A MAN faces being tagged after he was convicted of stalking a Clacks Council worker and asking about buying a house in her street.

Ronnie Hunter could also be served with a non-harassment order and sentenced to unpaid work after loitering “almost daily” near his ex’s home.

The complainer told a court that his actions had “frightened the life out of her”, adding that he has “no decency and no respect for himself”.

The petrified victim, who holds a management role at Clackmannanshire Council, dated the creep for almost three years before ending their relationship in 2017.

However, Stirling Sheriff Court heard that Hunter, 56, “would not accept it was over”.

He began driving from his Glasgow home and parking “almost daily” on the woman’s street in Bridge of Allan, before then getting a train to his Edinburgh office, where he works as treasury and banking finance manager for the city council.

When he was eventually questioned by police, Hunter, who was educated at Morrison’s Academy in Crieff, claimed that he was thinking about buying a house on her road.

The veteran international athlete – who has run for Scotland and Great Britain – also began training and coaching with a group based at nearby Stirling University in a bid to be close to her.

The terrified woman told a sheriff that Hunter’s actions had made her go for counselling.

She said: “He made me paranoid. He’s got no decency and no respect for himself.

“We were over. We were finished. I didn’t understand why he was still wandering round the streets and hanging about.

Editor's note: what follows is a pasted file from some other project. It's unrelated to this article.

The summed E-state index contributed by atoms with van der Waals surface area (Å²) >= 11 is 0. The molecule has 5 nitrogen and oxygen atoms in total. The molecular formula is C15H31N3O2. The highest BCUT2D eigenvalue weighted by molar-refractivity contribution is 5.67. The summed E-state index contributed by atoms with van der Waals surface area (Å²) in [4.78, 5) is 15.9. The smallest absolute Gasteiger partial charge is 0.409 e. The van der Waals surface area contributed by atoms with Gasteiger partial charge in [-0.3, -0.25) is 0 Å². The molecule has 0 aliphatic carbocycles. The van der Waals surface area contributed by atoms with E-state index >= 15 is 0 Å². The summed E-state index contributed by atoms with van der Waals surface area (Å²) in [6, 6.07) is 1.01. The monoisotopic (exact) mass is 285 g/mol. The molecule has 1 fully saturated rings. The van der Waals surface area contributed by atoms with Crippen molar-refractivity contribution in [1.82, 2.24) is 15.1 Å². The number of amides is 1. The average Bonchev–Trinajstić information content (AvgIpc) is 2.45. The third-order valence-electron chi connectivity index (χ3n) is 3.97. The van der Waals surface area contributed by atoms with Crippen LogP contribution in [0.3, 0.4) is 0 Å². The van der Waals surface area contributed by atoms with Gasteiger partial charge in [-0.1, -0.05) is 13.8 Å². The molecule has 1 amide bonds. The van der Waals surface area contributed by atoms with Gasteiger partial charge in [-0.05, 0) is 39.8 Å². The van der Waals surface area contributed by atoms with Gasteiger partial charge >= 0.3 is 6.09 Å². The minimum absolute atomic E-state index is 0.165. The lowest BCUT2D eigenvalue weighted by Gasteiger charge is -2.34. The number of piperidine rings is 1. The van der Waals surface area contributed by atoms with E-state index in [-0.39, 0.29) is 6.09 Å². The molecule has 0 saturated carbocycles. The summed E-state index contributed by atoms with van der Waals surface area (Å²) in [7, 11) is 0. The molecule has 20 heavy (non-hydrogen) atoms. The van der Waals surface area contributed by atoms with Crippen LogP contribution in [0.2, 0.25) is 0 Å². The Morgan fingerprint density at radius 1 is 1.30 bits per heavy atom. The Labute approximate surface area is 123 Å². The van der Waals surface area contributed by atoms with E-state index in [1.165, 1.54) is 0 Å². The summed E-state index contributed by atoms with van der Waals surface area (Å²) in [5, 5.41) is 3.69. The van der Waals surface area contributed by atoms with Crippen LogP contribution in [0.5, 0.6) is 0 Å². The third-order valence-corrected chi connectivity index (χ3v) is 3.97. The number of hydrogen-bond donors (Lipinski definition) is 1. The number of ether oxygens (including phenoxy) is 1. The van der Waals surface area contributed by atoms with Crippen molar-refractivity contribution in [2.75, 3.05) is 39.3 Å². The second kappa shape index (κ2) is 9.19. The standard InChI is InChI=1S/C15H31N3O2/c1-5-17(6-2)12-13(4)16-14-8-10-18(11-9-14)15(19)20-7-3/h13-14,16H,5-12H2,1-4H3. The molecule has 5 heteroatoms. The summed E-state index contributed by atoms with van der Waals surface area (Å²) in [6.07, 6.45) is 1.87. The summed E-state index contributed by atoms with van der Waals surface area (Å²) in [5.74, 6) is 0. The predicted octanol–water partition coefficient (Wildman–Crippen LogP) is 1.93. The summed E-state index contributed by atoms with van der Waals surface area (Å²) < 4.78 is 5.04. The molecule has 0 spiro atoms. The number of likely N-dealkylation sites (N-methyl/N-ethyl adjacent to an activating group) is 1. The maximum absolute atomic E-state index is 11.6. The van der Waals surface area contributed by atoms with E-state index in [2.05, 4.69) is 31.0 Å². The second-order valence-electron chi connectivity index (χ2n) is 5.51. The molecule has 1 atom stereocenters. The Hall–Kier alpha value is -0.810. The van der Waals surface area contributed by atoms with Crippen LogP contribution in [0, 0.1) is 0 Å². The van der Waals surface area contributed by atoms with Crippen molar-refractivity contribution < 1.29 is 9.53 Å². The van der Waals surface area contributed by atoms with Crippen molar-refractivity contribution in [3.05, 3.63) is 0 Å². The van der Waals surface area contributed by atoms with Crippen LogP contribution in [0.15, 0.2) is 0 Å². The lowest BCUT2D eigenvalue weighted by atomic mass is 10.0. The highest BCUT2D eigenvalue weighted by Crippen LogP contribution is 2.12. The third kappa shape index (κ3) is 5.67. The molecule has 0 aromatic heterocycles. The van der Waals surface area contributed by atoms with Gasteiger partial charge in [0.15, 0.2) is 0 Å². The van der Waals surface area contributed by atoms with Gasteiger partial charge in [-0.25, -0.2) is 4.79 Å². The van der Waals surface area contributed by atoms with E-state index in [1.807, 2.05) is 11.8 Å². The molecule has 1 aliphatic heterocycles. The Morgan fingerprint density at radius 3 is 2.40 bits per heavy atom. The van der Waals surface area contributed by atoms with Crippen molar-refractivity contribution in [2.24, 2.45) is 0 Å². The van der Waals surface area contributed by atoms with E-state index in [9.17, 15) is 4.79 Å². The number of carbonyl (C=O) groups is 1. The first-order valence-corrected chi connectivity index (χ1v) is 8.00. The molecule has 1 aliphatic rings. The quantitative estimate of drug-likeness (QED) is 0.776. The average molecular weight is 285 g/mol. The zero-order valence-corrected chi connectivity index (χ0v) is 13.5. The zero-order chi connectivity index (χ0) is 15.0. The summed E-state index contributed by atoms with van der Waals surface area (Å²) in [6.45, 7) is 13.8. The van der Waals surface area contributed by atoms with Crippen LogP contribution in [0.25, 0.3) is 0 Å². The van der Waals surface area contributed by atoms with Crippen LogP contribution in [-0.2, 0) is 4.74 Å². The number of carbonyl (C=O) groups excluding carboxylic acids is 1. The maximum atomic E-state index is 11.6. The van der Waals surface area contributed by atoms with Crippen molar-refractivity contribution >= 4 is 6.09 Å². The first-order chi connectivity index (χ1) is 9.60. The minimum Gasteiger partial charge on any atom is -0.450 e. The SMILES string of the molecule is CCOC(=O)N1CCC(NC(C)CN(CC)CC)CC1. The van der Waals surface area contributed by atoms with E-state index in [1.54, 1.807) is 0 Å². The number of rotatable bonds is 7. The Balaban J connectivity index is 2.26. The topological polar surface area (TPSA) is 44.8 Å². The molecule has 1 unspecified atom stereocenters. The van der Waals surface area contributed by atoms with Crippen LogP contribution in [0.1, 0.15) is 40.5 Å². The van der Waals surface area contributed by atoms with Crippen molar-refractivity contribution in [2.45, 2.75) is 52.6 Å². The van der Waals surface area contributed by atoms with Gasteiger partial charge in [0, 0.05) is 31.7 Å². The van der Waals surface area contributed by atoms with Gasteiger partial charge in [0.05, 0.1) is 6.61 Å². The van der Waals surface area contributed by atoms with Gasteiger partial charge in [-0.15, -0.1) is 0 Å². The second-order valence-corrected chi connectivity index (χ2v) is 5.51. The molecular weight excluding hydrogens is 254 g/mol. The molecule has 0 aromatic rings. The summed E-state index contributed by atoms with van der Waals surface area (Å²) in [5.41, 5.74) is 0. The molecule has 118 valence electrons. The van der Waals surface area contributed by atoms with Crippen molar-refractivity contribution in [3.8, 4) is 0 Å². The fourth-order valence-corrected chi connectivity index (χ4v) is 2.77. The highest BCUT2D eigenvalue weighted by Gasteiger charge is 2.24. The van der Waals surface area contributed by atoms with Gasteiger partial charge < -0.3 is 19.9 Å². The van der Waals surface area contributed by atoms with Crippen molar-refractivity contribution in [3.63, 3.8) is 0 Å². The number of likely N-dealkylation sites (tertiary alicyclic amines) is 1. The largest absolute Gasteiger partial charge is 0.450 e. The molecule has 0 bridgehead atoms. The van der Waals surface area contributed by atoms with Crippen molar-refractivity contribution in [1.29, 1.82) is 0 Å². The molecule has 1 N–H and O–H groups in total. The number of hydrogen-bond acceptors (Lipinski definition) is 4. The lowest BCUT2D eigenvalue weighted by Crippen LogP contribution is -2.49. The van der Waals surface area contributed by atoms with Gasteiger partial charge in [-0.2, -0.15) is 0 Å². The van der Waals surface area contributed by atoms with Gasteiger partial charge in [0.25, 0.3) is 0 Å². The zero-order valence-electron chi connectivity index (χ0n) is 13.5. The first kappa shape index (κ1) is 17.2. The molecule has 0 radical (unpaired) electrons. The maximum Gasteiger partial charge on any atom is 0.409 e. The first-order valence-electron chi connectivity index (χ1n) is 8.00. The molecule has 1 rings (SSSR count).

“He was always there in my face, somewhere near my house.”

The 57-year-old added: “Sometimes, he walked past the house four times, coming from the train station and walking round in a huge circle to get back to his car.

“His car was there so often it was like another house being built in the street. I was living on my nerves, falling apart. He just wouldn’t go away.

“It got to the stage that I dreaded coming home because I knew his car was going to be there.”

One of the victim’s neighbours became so concerned about the banker’s constant presence that she began to keep a log of his visits which she later handed to the police as crucial evidence in the case.

Hunter denied stalking, but elected not to give any evidence of his own.

Finding him guilty, Sheriff Simon Collins said: “There’s a picture from several witnesses of the accused being present in the complainer’s street frequently, repeatedly, and persistently, over a period of months following the end of the relationship.

“He knew or ought to have known in all the circumstances that engaging in such a course of conduct would cause her fear and alarm.”

Sentence was deferred until next month.

Last night, a spokesman for the City of Edinburgh Council said: “This is a personal matter, so it wouldn’t be appropriate for us to comment.”